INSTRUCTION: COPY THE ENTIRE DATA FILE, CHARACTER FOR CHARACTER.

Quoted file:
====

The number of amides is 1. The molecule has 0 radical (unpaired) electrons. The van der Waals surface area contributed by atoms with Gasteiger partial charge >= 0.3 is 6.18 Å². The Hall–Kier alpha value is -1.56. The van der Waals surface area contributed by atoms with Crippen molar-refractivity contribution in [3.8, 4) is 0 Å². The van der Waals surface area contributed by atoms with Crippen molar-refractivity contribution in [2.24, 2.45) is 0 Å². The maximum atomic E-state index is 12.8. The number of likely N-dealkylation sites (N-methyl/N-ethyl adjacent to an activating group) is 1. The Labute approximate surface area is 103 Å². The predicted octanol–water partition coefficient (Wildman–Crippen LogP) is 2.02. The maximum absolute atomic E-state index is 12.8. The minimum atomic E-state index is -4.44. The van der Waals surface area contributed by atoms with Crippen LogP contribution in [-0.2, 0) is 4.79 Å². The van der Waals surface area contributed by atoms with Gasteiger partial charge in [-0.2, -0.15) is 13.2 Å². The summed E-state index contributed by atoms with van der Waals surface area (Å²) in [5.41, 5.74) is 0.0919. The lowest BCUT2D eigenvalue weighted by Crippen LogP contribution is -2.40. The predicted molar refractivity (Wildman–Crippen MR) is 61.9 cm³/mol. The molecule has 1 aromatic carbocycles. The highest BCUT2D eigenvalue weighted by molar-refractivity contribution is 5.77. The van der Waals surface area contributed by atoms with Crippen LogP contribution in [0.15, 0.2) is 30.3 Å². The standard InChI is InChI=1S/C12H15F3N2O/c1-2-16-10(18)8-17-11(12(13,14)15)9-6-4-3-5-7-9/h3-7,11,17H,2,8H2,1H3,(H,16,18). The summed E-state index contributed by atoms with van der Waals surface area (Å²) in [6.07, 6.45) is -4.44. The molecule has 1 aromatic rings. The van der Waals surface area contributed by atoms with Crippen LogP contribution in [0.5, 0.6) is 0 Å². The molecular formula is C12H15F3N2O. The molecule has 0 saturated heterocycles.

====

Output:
The number of amides is 1. The molecule has 0 radical (unpaired) electrons. The van der Waals surface area contributed by atoms with Gasteiger partial charge >= 0.3 is 6.18 Å². The Hall–Kier alpha value is -1.56. The van der Waals surface area contributed by atoms with Crippen molar-refractivity contribution in [3.8, 4) is 0 Å². The van der Waals surface area contributed by atoms with Crippen molar-refractivity contribution in [2.24, 2.45) is 0 Å². The maximum atomic E-state index is 12.8. The number of likely N-dealkylation sites (N-methyl/N-ethyl adjacent to an activating group) is 1. The Labute approximate surface area is 103 Å². The predicted octanol–water partition coefficient (Wildman–Crippen LogP) is 2.02. The maximum absolute atomic E-state index is 12.8. The minimum atomic E-state index is -4.44. The van der Waals surface area contributed by atoms with Crippen LogP contribution in [-0.2, 0) is 4.79 Å². The van der Waals surface area contributed by atoms with Gasteiger partial charge in [-0.2, -0.15) is 13.2 Å². The summed E-state index contributed by atoms with van der Waals surface area (Å²) in [5.41, 5.74) is 0.0919. The lowest BCUT2D eigenvalue weighted by Crippen LogP contribution is -2.40. The predicted molar refractivity (Wildman–Crippen MR) is 61.9 cm³/mol. The molecule has 1 aromatic carbocycles. The highest BCUT2D eigenvalue weighted by molar-refractivity contribution is 5.77. The van der Waals surface area contributed by atoms with Crippen LogP contribution in [0.15, 0.2) is 30.3 Å². The standard InChI is InChI=1S/C12H15F3N2O/c1-2-16-10(18)8-17-11(12(13,14)15)9-6-4-3-5-7-9/h3-7,11,17H,2,8H2,1H3,(H,16,18). The summed E-state index contributed by atoms with van der Waals surface area (Å²) in [6.07, 6.45) is -4.44. The molecule has 1 aromatic rings. The van der Waals surface area contributed by atoms with Crippen LogP contribution in [0.5, 0.6) is 0 Å². The molecular formula is C12H15F3N2O. The molecule has 0 saturated heterocycles.